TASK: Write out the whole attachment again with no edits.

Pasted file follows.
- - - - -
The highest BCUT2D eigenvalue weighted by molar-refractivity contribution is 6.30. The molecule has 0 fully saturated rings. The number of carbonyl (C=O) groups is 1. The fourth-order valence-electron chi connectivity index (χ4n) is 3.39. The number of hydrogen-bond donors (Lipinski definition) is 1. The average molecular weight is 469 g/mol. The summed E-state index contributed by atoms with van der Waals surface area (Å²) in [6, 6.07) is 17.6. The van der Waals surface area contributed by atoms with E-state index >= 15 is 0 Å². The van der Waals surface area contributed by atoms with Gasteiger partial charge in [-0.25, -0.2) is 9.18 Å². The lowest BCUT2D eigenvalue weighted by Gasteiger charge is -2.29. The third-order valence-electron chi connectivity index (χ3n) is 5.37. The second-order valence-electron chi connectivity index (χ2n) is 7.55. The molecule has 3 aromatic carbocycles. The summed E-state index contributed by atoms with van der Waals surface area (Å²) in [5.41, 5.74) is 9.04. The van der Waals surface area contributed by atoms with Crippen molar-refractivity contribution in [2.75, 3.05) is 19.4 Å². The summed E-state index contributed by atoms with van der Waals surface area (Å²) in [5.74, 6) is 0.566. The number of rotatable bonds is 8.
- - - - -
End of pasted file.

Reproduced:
The highest BCUT2D eigenvalue weighted by molar-refractivity contribution is 6.30. The molecule has 0 fully saturated rings. The number of carbonyl (C=O) groups is 1. The fourth-order valence-electron chi connectivity index (χ4n) is 3.39. The number of hydrogen-bond donors (Lipinski definition) is 1. The average molecular weight is 469 g/mol. The summed E-state index contributed by atoms with van der Waals surface area (Å²) in [6, 6.07) is 17.6. The van der Waals surface area contributed by atoms with E-state index >= 15 is 0 Å². The van der Waals surface area contributed by atoms with Gasteiger partial charge in [-0.25, -0.2) is 9.18 Å². The lowest BCUT2D eigenvalue weighted by Gasteiger charge is -2.29. The third-order valence-electron chi connectivity index (χ3n) is 5.37. The second-order valence-electron chi connectivity index (χ2n) is 7.55. The molecule has 3 aromatic carbocycles. The summed E-state index contributed by atoms with van der Waals surface area (Å²) in [5.41, 5.74) is 9.04. The van der Waals surface area contributed by atoms with Crippen molar-refractivity contribution in [2.75, 3.05) is 19.4 Å². The summed E-state index contributed by atoms with van der Waals surface area (Å²) in [5.74, 6) is 0.566. The number of rotatable bonds is 8.